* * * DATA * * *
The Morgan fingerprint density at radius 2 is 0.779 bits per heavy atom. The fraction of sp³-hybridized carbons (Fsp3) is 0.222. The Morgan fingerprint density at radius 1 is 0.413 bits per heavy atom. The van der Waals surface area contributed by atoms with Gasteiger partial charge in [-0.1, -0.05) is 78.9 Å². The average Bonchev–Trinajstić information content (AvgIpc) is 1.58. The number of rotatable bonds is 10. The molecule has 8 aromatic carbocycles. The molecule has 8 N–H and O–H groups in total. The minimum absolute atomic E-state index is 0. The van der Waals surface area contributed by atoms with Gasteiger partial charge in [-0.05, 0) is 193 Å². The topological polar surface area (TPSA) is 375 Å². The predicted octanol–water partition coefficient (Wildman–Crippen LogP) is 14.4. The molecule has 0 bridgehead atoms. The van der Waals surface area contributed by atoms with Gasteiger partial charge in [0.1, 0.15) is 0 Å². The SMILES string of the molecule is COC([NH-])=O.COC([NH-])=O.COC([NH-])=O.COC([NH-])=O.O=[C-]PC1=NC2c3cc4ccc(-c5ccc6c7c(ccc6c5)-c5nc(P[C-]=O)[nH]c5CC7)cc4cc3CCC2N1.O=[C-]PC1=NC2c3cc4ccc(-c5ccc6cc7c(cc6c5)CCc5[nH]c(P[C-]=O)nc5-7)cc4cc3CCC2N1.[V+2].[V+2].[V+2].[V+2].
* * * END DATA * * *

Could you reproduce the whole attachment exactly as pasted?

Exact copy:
The Morgan fingerprint density at radius 2 is 0.779 bits per heavy atom. The fraction of sp³-hybridized carbons (Fsp3) is 0.222. The Morgan fingerprint density at radius 1 is 0.413 bits per heavy atom. The van der Waals surface area contributed by atoms with Gasteiger partial charge in [-0.1, -0.05) is 78.9 Å². The average Bonchev–Trinajstić information content (AvgIpc) is 1.58. The number of rotatable bonds is 10. The molecule has 8 aromatic carbocycles. The molecule has 8 N–H and O–H groups in total. The minimum absolute atomic E-state index is 0. The van der Waals surface area contributed by atoms with Gasteiger partial charge in [-0.05, 0) is 193 Å². The topological polar surface area (TPSA) is 375 Å². The predicted octanol–water partition coefficient (Wildman–Crippen LogP) is 14.4. The molecule has 0 bridgehead atoms. The van der Waals surface area contributed by atoms with Gasteiger partial charge in [0.1, 0.15) is 0 Å². The SMILES string of the molecule is COC([NH-])=O.COC([NH-])=O.COC([NH-])=O.COC([NH-])=O.O=[C-]PC1=NC2c3cc4ccc(-c5ccc6c7c(ccc6c5)-c5nc(P[C-]=O)[nH]c5CC7)cc4cc3CCC2N1.O=[C-]PC1=NC2c3cc4ccc(-c5ccc6cc7c(cc6c5)CCc5[nH]c(P[C-]=O)nc5-7)cc4cc3CCC2N1.[V+2].[V+2].[V+2].[V+2].